Some people come to Matsumoto to check out Japan’s oldest castle. Others are lured by the mountains. But as the last weekend in June approaches a certain crowd descends on the area, bicycles in tow, to head for the hills on two wheels in the beautiful and grueling Tour de Utsukushigahara cycling race.
One Great Race for a Growing Game
Cycling as both sport and pastime has grown like wild bamboo since I first brought my own road bike to Japan in 2001. Back then I only saw cycling as a way to get away for the weekend; ride out into the countryside where the trains don’t go and the camping was (maybe) free.
But by chance I ended up in Matsumoto in Spring 2003, teaching English for a three-month stint. On my last weekend in town the Tour de Utsukushigahara was being held. Taking part, I thought, would be a fitting ending to my time here in the town I’d grown to love. And while it was a grind climbing 1300 vertical meters over the 21-kilometer course, it was also a beautiful ride, one that gave the sense that the cycling scene in Japan was only going to grow. (For the record, I finished in eighty minutes. The winner completed the course in just under an hour.)
But you don’t have to enter the race to take in the vibe. The race starts in Asama-Onsen right near the big baseball stadium. When the gun goes off the cyclists begin winding through the streets so it’s easy to get a look at them racing by before they head up into the Utsukushigahara mountains and disappear.
The 2023 Tour de Utsukushigahara will be held on Saturday 24th June from 12:00 to 18:00 and Sunday 25th June from 4:00 to 15:00. Admission is free.
Grab a Bike & Get Involved!
The Tour de Utsukushigahara isn’t the only two-wheeled game in town. Across the valley another cycling race takes place in August: the Norikura Hill Climb, which takes hearty (and hardly sane) entrants up the highest paved road in all of Japan, finishing at 2,720 meters above sea level. People ride this same road every day of the warmer part of the year, as it is closed off to cars and trucks making it something of a cyclist’s dream.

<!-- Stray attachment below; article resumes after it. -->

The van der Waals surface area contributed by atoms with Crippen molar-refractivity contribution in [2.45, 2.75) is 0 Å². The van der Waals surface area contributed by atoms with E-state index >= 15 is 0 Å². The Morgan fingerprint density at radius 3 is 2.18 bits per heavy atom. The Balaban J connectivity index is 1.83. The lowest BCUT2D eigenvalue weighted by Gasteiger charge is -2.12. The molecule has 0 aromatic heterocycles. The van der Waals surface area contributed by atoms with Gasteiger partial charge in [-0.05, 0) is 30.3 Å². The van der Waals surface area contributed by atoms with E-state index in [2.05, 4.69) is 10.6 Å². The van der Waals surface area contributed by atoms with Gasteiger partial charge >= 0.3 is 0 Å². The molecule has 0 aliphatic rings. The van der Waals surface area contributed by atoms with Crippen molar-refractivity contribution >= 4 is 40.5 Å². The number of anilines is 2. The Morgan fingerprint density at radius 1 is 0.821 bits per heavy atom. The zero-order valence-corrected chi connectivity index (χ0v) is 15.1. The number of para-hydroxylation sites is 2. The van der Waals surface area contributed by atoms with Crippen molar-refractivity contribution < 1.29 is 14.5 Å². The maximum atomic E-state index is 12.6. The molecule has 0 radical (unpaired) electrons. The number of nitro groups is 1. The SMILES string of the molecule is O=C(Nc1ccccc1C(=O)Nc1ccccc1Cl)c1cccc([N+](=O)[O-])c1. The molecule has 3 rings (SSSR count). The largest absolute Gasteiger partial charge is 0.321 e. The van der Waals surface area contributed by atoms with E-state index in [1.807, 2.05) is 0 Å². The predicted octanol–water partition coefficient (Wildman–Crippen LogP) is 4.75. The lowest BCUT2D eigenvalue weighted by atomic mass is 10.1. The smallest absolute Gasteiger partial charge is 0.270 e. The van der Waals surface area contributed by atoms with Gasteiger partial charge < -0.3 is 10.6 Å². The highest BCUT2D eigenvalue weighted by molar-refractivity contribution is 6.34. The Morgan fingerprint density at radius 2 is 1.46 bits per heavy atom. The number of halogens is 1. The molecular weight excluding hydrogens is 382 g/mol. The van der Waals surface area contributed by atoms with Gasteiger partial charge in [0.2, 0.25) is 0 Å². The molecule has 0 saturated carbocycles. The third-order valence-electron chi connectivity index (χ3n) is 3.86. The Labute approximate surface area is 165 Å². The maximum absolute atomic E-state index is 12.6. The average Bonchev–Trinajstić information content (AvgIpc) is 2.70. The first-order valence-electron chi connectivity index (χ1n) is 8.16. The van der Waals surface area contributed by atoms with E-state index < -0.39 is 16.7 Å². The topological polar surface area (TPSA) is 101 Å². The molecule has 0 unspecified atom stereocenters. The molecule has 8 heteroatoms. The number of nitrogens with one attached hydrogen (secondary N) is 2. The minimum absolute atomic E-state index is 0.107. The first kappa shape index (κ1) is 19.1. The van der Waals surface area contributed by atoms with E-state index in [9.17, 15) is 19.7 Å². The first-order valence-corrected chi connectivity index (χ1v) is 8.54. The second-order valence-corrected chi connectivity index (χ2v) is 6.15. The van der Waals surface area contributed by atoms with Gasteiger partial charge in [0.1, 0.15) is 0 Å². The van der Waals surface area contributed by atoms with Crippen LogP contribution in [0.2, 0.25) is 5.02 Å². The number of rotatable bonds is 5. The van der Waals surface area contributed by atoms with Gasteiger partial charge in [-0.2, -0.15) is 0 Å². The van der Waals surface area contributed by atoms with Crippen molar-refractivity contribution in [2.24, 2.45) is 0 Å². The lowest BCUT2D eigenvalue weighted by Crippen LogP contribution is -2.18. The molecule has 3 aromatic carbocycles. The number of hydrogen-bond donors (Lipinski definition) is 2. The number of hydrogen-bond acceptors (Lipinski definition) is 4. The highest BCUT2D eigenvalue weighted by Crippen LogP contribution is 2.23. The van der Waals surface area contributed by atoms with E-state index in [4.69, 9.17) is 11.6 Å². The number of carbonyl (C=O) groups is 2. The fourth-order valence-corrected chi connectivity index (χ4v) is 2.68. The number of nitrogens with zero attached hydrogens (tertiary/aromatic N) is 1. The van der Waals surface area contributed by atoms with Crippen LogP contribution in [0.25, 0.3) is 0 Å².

Matsumoto has actually become so well-known as an attractive cycling destination that the French Paralympic Cycling Team chose our town for their training in the lead-up to the 2020 Tokyo Paralympic Games. And one former Olympian, mountain biker Raita Suzuki, now makes his home right here in Matsumoto, operating a cycle shop and promoting the many joys and benefits of cycling the Matsumoto/Nagano area.
And there’s certainly plenty here for the amateur cyclist to enjoy. For those looking for a long-distance challenge there’s the Japan Alps Cycling Road, a 750-kilometer loop around Nagano Prefecture that can be done in whole or in part, at one’s own pace and preference. (The loop passes through Matsumoto out by the airport.) More locally, there’s the Azumino-Yamabiko Cycling Road, running from the edge of downtown Matsumoto out to the Azumino countryside and around to the Daio Wasabi Farm.
If your time in Matsumoto is limited but you still want to get out and feel what it’s like to pedal through the countryside, let us take you on your own eTour de Matsumoto. Whether on a three-hour, six-hour, or eight-hour ride, you’ll be cycling with the ease of an electric-assist bicycle as you explore a side of Japan the trains can’t get to.
If you really want to head for the hills, we can take you there too. Or come to town at the end of June and enter the Tour de Utsukushigahara cycling race. Here in Matsumoto, the two-wheeled possibilities are almost endless.